Lets say you hear a tip that McDonalds is coming out with a brand new product that is supposed to double their business. You think to yourself, "Darn, I wish I owned that company." Well you can. McDonalds, along with thousands of other companies, lets the public buy part of its company. It does this through selling shares. A share is simply a piece of paper that says you own part of a company. This part is usually extremely small, perhaps thousandths of a percent of the total company, but, hey, it is a beginning. You decide you want to buy part of McDonalds. You run home, and count up all of the money you have been saving, and find out you have 250 dollars. Well you are not going to be able to buy the whole company, but it is a start.
You've got the money, you know what stock you want to buy, now what? Do you go to the grocery store and ask for a dozen shares of McDonalds. Not exactly, but close. You don't go to a grocery store, but rather you call a broker. A brokerage house is your supermarket of stocks. You call up any broker and say, "Charles, I've got 250 dollars, and want to buy as much McDonalds as I can."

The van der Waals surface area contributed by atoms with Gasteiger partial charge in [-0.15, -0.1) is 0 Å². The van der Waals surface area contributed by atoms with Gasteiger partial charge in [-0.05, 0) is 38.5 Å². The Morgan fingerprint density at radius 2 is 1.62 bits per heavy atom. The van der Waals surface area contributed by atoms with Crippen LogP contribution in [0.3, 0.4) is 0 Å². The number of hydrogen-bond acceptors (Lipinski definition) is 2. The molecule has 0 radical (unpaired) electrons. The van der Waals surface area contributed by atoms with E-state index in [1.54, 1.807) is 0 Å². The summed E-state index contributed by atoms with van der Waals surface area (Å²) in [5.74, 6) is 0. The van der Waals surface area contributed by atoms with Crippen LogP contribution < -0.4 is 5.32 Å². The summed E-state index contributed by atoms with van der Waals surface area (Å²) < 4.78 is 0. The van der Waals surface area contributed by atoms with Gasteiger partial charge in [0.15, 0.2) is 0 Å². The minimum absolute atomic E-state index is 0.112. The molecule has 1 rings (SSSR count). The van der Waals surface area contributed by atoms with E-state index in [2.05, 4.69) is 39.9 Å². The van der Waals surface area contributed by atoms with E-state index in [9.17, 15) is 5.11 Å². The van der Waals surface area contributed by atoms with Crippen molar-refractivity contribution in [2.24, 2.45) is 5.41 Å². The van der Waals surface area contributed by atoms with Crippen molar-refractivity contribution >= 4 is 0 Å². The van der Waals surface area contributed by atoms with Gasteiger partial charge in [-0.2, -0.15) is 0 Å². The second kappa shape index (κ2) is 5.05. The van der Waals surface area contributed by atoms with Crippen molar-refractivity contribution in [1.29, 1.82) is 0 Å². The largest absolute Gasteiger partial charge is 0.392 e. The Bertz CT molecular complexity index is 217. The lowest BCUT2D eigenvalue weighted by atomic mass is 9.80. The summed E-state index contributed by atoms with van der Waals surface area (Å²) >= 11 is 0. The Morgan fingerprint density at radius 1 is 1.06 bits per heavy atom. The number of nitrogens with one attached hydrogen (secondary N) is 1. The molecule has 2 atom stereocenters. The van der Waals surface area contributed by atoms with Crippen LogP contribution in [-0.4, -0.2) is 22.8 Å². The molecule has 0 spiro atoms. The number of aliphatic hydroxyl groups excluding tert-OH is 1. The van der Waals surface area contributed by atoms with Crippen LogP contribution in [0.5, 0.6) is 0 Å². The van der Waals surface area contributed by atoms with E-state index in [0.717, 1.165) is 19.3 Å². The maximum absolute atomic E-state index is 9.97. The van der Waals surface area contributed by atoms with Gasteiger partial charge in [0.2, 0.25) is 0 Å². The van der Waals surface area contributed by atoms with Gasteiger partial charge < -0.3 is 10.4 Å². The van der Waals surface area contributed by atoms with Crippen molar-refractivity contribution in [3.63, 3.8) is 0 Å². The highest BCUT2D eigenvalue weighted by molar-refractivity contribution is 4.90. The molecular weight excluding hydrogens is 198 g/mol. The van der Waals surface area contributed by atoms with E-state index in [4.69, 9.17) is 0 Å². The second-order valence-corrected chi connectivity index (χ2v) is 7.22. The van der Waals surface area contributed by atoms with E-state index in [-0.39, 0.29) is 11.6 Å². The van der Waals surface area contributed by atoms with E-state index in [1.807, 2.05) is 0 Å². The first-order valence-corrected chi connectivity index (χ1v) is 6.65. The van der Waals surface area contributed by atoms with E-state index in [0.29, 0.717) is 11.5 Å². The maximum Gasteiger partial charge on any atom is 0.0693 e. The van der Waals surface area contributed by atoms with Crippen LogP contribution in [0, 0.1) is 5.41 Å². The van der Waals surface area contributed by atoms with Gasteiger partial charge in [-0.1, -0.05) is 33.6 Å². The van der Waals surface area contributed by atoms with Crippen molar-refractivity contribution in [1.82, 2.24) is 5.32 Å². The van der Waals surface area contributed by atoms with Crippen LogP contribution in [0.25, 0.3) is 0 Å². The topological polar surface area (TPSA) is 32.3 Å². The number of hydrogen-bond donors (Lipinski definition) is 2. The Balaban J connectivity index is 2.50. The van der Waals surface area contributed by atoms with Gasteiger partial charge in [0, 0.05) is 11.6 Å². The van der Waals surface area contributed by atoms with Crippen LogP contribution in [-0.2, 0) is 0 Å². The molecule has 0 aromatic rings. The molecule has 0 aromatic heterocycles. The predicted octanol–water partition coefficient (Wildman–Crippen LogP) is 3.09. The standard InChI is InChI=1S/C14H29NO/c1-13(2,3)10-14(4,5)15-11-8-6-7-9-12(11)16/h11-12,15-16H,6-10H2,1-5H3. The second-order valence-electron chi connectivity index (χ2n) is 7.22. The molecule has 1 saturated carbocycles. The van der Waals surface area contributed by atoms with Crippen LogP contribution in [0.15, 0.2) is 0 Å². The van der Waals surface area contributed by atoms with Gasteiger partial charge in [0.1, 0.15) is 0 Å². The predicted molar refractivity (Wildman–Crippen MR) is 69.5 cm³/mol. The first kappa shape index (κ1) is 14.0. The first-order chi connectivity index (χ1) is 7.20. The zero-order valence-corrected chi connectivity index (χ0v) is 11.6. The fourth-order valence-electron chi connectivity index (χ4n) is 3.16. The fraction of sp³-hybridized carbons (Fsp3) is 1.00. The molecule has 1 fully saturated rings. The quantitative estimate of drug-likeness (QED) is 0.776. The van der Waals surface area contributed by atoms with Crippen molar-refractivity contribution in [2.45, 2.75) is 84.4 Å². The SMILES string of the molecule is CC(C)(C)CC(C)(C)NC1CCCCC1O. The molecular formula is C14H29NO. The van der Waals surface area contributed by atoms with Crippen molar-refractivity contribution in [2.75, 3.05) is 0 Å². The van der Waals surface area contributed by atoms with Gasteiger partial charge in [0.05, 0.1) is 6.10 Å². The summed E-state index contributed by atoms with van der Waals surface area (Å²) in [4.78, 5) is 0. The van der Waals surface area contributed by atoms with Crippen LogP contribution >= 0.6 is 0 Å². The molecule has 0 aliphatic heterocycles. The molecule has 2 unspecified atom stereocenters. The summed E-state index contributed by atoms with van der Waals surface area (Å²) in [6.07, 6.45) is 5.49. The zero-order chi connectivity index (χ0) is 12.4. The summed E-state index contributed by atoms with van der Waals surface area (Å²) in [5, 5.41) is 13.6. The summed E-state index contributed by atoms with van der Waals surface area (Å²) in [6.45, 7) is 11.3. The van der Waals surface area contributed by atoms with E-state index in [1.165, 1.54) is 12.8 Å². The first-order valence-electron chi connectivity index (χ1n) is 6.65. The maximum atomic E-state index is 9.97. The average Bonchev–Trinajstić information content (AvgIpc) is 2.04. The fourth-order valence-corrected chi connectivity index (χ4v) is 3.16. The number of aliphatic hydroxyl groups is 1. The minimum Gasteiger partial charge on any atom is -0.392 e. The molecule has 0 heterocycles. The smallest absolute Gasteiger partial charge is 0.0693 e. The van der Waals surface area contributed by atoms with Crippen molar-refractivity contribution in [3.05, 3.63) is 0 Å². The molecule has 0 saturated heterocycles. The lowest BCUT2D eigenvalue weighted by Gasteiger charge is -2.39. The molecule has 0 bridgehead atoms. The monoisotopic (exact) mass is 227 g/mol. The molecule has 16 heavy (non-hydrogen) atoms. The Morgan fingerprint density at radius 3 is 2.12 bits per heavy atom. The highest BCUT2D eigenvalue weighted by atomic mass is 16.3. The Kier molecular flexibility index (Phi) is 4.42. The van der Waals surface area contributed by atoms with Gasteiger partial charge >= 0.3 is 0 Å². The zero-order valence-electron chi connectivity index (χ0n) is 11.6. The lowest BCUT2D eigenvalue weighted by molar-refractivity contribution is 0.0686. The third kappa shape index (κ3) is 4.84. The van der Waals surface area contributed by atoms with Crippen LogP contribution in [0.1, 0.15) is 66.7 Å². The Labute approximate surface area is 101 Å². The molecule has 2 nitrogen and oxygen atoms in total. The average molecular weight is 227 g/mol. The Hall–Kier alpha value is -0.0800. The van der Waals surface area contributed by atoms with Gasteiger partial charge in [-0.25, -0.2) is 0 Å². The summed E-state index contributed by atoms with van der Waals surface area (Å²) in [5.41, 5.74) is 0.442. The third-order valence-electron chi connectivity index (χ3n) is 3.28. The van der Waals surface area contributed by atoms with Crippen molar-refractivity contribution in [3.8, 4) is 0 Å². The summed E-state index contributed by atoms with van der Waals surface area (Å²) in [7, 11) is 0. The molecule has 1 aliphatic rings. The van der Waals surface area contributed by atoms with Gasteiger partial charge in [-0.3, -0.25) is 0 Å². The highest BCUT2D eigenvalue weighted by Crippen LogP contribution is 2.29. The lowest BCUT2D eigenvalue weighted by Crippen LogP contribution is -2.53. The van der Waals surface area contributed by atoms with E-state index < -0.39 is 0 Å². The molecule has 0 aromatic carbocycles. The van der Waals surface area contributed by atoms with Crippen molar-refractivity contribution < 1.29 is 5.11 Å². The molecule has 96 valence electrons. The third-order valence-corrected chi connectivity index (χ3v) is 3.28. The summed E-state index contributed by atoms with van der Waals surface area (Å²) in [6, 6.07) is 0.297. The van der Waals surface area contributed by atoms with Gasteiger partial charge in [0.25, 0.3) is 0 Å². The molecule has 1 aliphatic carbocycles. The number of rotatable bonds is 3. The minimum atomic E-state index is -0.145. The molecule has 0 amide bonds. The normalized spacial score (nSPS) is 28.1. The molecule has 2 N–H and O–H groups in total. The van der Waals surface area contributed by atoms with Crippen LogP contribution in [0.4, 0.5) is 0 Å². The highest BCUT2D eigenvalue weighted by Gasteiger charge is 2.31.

Charles in return tells you, "Let's see, a share of McDonalds costs 20 dollars (Not the actual price), and I am going to charge you 50 dollars for my services, so you can buy 10 shares of McDonalds. " You then give Charles the money, and you get the stock. (They usually don't give you the paper stock certificates, but they transfer ownership over to you.) Voila, you have just bought stock in a company!
Sounds simple enough, right? Actually it is not if you look at it from the broker's point of view. When you told the broker you wanted those 10 shares of stocks, he did not magically buy them for you, or already own them. Rather, he sent a message to another person who is working down on the floor of the New York Stock Exchange (or any other stock exchange). He tells this person to buy these stocks for you. This person is called a "Floor Broker."
Now this person goes to the part of the Stock Exchange that is allotted to this particular stock. Here there are companies that specialize in this stock. This means that they will usually, if not always, buy and sell from people at the normal price. The floor broker then buys your ten shares from one of these people, reports his trade through the hundreds of computers on the floor, then reports to his colleagues back at the brokerage house that he bought the stock. The broker keeps a record that you own that stock, rather than sending you the actual paper stock certificates. If you ever want to sell them, your broker will sell them, deduct his commission, and then give you the money.
Got all that? Well if you did not, here it is again using a simplified example. When you want a stock, you call a broker. The broker calls a person on the floor (usually an employee of the broker). This person runs to the space that is allotted to this stock. He then buys the amount of stock from the specialists, or companies, that are there to sell and buy on a regular basis. He then tells the firm he bought it, and then you have your stock.